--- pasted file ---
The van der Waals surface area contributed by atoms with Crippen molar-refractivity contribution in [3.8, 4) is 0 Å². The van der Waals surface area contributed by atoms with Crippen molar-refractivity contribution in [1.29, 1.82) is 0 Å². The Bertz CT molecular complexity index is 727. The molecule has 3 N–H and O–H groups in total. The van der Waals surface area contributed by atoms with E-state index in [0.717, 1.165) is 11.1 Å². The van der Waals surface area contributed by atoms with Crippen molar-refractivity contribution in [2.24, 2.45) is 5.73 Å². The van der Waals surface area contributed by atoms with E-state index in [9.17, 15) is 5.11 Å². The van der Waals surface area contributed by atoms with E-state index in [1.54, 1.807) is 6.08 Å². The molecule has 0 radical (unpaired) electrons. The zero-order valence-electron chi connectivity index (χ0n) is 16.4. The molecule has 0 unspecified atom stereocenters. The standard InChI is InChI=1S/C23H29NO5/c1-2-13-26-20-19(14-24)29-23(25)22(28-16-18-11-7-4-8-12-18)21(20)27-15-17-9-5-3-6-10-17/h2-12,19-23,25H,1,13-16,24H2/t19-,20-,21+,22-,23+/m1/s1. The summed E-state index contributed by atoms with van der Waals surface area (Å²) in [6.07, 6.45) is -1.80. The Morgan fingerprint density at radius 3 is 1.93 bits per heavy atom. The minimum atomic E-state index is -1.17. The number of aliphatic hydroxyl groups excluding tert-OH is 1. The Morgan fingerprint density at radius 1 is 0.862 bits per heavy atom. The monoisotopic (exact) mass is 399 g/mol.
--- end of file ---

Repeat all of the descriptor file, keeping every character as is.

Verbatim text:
The van der Waals surface area contributed by atoms with Crippen molar-refractivity contribution in [3.8, 4) is 0 Å². The van der Waals surface area contributed by atoms with Crippen molar-refractivity contribution in [1.29, 1.82) is 0 Å². The Bertz CT molecular complexity index is 727. The molecule has 3 N–H and O–H groups in total. The van der Waals surface area contributed by atoms with E-state index in [0.717, 1.165) is 11.1 Å². The van der Waals surface area contributed by atoms with Crippen molar-refractivity contribution in [2.24, 2.45) is 5.73 Å². The van der Waals surface area contributed by atoms with E-state index in [9.17, 15) is 5.11 Å². The van der Waals surface area contributed by atoms with E-state index in [1.54, 1.807) is 6.08 Å². The molecule has 0 radical (unpaired) electrons. The zero-order valence-electron chi connectivity index (χ0n) is 16.4. The molecule has 0 unspecified atom stereocenters. The standard InChI is InChI=1S/C23H29NO5/c1-2-13-26-20-19(14-24)29-23(25)22(28-16-18-11-7-4-8-12-18)21(20)27-15-17-9-5-3-6-10-17/h2-12,19-23,25H,1,13-16,24H2/t19-,20-,21+,22-,23+/m1/s1. The summed E-state index contributed by atoms with van der Waals surface area (Å²) in [6.07, 6.45) is -1.80. The Morgan fingerprint density at radius 3 is 1.93 bits per heavy atom. The minimum atomic E-state index is -1.17. The number of aliphatic hydroxyl groups excluding tert-OH is 1. The Morgan fingerprint density at radius 1 is 0.862 bits per heavy atom. The monoisotopic (exact) mass is 399 g/mol.